Using a Dribbling, Passing and Receiving Drill to Develop Aerobic Endurance

By Justin Cresser

Today’s activity is a simple exercise that develops Aerobic Endurance while working on dribbling, passing and receiving techniques. One of the good things about this drill is that it can also be used as a warm-up routine. If you do decide to use it as a warm-up activity, ensure that you incorporate dynamic stretches for the major muscle groups (hamstrings, quadriceps, etc.) during the rest periods between repetitions.

This activity uses the space between the halfway line and the top of the 18-yard box for the playing area. Divide your squad into two equal groups. Lay out several cones (the number of cones will be equal to the number of players in each group) across the playing area at random. However, each cone should be at least 10 to 15 yards from the nearest cone. For the purpose of this article, let us assume each group has 6 players; we have therefore placed 6 cones across the playing area.

Have all the players in one group stand inside the centre circle with a ball each.  Have each player in the second group stand behind a different cone (Figure 1).

When ready, direct the players in the centre circle to dribble at speed towards a different player standing by a cone (Figure 2). Each person must choose a different player to dribble to and therefore emphasizes decision-making ability.

As soon as the dribbling player reaches the cone, they should stop the ball at the feet of the standing player, who will then dribble as quickly as possible towards a player standing at a different cone (Figure 3).

Continue this process for 90 seconds and then have the players rest actively for 60 seconds by walking around the playing area. Repeat this process for another 2 repetitions. However, vary the dribbling component for each sequence by having the players perform a specific skill (step-over, etc.) while dribbling.

After a few repetitions, incorporate a passing and receiving component into the drill by making the following adjustment: When the players are approximately 5 yards away from the person they are dribbling towards, have them play a firm pass to that player’s feet and then take the player’s spot at the cone (Figure 4).

As soon as the player standing at the cone receives the pass, they must dribble towards a player standing at any of the cones around the playing area. As before, they should make a pass to the player standing at the cone when they are approximately 5 yards away and then take that player’s spot. Continue this for 90 seconds and then rest for 60 seconds.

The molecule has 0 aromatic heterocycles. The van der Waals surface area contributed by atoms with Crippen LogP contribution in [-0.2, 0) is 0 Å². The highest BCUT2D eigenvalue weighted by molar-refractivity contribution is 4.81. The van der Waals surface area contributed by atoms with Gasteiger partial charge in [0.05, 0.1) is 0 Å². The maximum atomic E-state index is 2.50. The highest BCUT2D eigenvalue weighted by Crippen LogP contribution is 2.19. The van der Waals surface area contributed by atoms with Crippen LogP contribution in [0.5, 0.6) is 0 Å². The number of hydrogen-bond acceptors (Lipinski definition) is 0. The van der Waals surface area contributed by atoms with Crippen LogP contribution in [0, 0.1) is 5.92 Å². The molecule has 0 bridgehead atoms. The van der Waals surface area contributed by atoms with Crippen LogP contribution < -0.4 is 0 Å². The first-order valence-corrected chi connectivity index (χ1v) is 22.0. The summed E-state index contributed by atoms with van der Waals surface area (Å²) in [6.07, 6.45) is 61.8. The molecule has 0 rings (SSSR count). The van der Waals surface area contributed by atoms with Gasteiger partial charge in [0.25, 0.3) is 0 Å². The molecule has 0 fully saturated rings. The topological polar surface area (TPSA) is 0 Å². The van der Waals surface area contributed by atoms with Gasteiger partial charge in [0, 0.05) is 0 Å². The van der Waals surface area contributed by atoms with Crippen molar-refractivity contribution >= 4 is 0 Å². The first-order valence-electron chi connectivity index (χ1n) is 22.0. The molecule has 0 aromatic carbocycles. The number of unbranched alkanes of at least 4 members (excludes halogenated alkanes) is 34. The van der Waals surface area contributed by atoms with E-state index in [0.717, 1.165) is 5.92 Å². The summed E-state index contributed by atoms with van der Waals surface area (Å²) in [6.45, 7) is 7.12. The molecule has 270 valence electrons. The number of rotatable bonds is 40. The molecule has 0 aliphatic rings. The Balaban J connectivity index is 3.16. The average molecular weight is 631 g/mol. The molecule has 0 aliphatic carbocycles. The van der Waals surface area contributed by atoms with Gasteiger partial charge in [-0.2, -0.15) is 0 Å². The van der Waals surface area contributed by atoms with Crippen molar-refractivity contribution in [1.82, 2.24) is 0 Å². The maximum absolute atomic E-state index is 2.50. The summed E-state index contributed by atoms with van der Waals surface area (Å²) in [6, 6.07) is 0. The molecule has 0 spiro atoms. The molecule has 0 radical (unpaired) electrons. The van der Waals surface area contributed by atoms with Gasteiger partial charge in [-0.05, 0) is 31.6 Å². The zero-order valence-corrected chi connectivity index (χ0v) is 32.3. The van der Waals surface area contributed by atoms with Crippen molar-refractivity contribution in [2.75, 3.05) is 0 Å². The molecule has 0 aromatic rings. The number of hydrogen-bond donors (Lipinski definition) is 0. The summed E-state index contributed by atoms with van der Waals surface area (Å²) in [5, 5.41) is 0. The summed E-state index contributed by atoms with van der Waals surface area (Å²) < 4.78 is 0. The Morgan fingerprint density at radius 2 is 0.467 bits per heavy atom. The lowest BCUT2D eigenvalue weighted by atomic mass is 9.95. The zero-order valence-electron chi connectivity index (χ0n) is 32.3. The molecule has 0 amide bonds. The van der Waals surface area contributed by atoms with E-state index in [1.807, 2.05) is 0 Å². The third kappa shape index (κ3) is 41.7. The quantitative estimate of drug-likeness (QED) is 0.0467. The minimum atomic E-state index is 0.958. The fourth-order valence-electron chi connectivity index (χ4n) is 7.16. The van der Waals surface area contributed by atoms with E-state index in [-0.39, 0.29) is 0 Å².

For the last 1 or 2 90-second sequences, have the player SPRINT to the cone after making the pass to the other player’s feet. Complete a total of 6 to 8 repetitions.

You can vary this drill in many ways. As mentioned above, you can have the players perform different fakes or skills when dribbling. You should also vary the receiving element of the drill by having the players use both the inside and outside of the foot when taking their first touch into space. Finally, you can have the players perform a double pass before the player receiving the ball dribbles to a new cone.

Coaching Points:

  • Encourage your players to dribble as quickly as possible but under control.
  • When dribbling, the players should take soft touches while keeping their heads up. They should also use both feet and different surfaces of the foot to play the ball.
  • In the passing and receiving component, emphasize firm and accurate passes on the ground. In addition, the player receiving the pass must take their first touch into space.
  • During the passing component, you will frequently observe two players passing to the same person. As such, players must use both verbal and visual communication to ensure that this situation does not occur.


Justin Cresser – Has coached soccer at various levels both in North America and abroad (Hong Kong and Africa). His most recent position was as the Assistant Technical Director at the Soccer Club of Toronto. He has his National Diploma from the NSCAA and is also a certified strength and conditioning coach.

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